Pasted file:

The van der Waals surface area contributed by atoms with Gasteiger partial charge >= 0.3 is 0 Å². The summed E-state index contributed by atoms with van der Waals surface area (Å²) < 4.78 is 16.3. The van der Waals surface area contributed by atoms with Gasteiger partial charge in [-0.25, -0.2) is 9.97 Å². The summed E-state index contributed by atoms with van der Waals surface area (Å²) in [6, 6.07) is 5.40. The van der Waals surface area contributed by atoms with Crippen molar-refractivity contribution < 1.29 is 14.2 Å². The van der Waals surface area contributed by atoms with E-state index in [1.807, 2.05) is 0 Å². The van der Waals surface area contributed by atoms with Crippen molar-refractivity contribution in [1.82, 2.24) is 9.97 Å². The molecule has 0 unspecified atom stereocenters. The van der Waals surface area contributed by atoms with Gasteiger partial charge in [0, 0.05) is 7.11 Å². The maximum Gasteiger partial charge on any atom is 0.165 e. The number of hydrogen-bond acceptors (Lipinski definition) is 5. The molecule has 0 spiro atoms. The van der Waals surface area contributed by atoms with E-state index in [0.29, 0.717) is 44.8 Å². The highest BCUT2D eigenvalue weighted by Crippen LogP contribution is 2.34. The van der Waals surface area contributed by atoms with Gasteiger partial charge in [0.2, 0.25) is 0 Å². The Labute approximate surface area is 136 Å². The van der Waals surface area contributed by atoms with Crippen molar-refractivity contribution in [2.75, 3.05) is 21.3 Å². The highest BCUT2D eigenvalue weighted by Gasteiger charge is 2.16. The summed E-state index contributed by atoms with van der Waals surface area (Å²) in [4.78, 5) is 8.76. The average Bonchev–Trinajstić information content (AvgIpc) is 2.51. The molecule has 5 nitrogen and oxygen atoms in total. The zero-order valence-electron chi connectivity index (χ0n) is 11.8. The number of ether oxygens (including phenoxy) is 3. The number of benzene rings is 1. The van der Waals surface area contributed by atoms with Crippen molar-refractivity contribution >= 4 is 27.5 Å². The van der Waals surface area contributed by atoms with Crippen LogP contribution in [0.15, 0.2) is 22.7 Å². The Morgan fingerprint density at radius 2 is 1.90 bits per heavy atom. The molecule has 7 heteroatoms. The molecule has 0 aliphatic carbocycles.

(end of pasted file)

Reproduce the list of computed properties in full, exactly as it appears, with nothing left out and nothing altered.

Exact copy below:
The van der Waals surface area contributed by atoms with Gasteiger partial charge >= 0.3 is 0 Å². The summed E-state index contributed by atoms with van der Waals surface area (Å²) < 4.78 is 16.3. The van der Waals surface area contributed by atoms with Gasteiger partial charge in [-0.25, -0.2) is 9.97 Å². The summed E-state index contributed by atoms with van der Waals surface area (Å²) in [6, 6.07) is 5.40. The van der Waals surface area contributed by atoms with Crippen molar-refractivity contribution < 1.29 is 14.2 Å². The van der Waals surface area contributed by atoms with E-state index in [1.807, 2.05) is 0 Å². The van der Waals surface area contributed by atoms with Crippen molar-refractivity contribution in [1.82, 2.24) is 9.97 Å². The molecule has 0 unspecified atom stereocenters. The van der Waals surface area contributed by atoms with Gasteiger partial charge in [0, 0.05) is 7.11 Å². The maximum Gasteiger partial charge on any atom is 0.165 e. The number of hydrogen-bond acceptors (Lipinski definition) is 5. The molecule has 0 spiro atoms. The van der Waals surface area contributed by atoms with E-state index in [0.29, 0.717) is 44.8 Å². The highest BCUT2D eigenvalue weighted by Crippen LogP contribution is 2.34. The van der Waals surface area contributed by atoms with Gasteiger partial charge in [0.2, 0.25) is 0 Å². The Labute approximate surface area is 136 Å². The van der Waals surface area contributed by atoms with Crippen molar-refractivity contribution in [2.75, 3.05) is 21.3 Å². The highest BCUT2D eigenvalue weighted by Gasteiger charge is 2.16. The summed E-state index contributed by atoms with van der Waals surface area (Å²) in [4.78, 5) is 8.76. The average Bonchev–Trinajstić information content (AvgIpc) is 2.51. The molecule has 5 nitrogen and oxygen atoms in total. The zero-order valence-electron chi connectivity index (χ0n) is 11.8. The number of ether oxygens (including phenoxy) is 3. The number of benzene rings is 1. The van der Waals surface area contributed by atoms with Crippen molar-refractivity contribution >= 4 is 27.5 Å². The van der Waals surface area contributed by atoms with Crippen LogP contribution in [0.15, 0.2) is 22.7 Å². The Morgan fingerprint density at radius 2 is 1.90 bits per heavy atom. The molecule has 7 heteroatoms. The molecule has 0 aliphatic carbocycles.